There are many anti-fatigue mats on the market, some of which are designed for use in an industrial setting where workers stand for hours at the same workstation, while others have a lighter nature intended for light duty work in the home environment.
But many spend countless hours in the home kitchen, garage or workshop while baking, cooking or tinkering. And this can put the same undue stress on your feet and body, as it does for the industrial worker. If you have very hard surface floors like ceramic tile, even standing for one hour can be grueling.
The solution is a properly suited and well-designed anti-fatigue mat that can reduce foot stress and related back and knee problems. But with so many choices on the market, it can be difficult to find the right one for your particular needs. These tips will better equip you when it comes to buying an anti-fatigue mat.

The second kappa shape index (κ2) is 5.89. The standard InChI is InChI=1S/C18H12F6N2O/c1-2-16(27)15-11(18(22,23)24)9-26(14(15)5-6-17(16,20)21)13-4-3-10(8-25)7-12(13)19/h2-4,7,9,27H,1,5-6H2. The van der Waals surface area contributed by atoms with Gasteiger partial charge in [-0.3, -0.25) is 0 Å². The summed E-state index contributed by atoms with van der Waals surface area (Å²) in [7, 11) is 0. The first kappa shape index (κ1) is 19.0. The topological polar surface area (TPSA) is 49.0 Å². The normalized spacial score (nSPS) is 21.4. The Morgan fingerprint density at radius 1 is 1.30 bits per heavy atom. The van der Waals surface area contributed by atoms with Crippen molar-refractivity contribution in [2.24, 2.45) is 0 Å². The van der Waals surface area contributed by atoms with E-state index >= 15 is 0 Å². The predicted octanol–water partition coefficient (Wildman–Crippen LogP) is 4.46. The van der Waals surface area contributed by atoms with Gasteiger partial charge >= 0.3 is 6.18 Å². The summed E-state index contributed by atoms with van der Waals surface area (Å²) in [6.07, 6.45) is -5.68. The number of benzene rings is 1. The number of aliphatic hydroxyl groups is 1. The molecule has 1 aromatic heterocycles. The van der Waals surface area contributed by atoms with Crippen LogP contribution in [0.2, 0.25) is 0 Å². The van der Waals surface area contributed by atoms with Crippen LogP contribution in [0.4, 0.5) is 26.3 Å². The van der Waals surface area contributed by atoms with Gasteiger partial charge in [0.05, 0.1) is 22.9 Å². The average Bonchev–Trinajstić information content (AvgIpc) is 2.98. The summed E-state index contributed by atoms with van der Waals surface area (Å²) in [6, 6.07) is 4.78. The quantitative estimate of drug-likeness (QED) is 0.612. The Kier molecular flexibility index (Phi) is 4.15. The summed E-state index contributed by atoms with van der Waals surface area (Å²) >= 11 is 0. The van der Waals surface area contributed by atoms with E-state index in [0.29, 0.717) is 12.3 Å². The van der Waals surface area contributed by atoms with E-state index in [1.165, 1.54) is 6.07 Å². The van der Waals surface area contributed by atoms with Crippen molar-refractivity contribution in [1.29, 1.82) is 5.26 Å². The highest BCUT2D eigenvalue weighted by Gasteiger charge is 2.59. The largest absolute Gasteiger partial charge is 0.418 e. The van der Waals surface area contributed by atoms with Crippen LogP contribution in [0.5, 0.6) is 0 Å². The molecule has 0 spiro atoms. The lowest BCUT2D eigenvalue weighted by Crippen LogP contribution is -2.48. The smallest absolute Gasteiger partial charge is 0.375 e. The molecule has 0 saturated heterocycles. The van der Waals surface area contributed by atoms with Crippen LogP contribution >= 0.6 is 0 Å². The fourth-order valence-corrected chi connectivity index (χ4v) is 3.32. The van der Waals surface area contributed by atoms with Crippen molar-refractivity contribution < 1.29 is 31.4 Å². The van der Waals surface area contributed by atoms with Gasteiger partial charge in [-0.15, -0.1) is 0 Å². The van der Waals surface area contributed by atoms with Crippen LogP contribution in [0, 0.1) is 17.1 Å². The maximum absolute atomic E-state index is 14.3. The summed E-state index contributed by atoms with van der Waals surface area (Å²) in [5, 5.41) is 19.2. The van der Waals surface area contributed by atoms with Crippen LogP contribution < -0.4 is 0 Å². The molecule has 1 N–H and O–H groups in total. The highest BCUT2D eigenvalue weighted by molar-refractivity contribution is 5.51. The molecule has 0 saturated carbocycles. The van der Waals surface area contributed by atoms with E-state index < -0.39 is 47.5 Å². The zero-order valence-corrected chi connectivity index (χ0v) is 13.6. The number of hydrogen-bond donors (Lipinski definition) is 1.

Do You Need an Anti-Fatigue Mat?
Let's face it; it's always nice to step onto a soft and comfy mat when you rise from the bed, or you're standing at the bathroom sink. But while softness and light cushioning may seem comfortable, it may not be adequate to reduce the risk of stress and foot fatigue, when it comes to standing in the same spot for an hour or more. This cushioning is limited regarding shock-absorbing and stress-relieving qualities. When you need more than soft cushioning, it's time for an anti-fatigue mat. Anyone who suffers from foot, knee or back pain should consider some type of anti-fatigue mat, to reduce the stress on the body caused by standing for any length of time at the kitchen counter, bathroom sink or workbench.
The average cook or home chef can benefit greatly from an anti-fatigue mat to prevent foot stress problems. And for those who spend hours standing such as the car or hobby buffs, busy cooks, home-based caterers or professional cooks, an anti-fatigue mat is essential.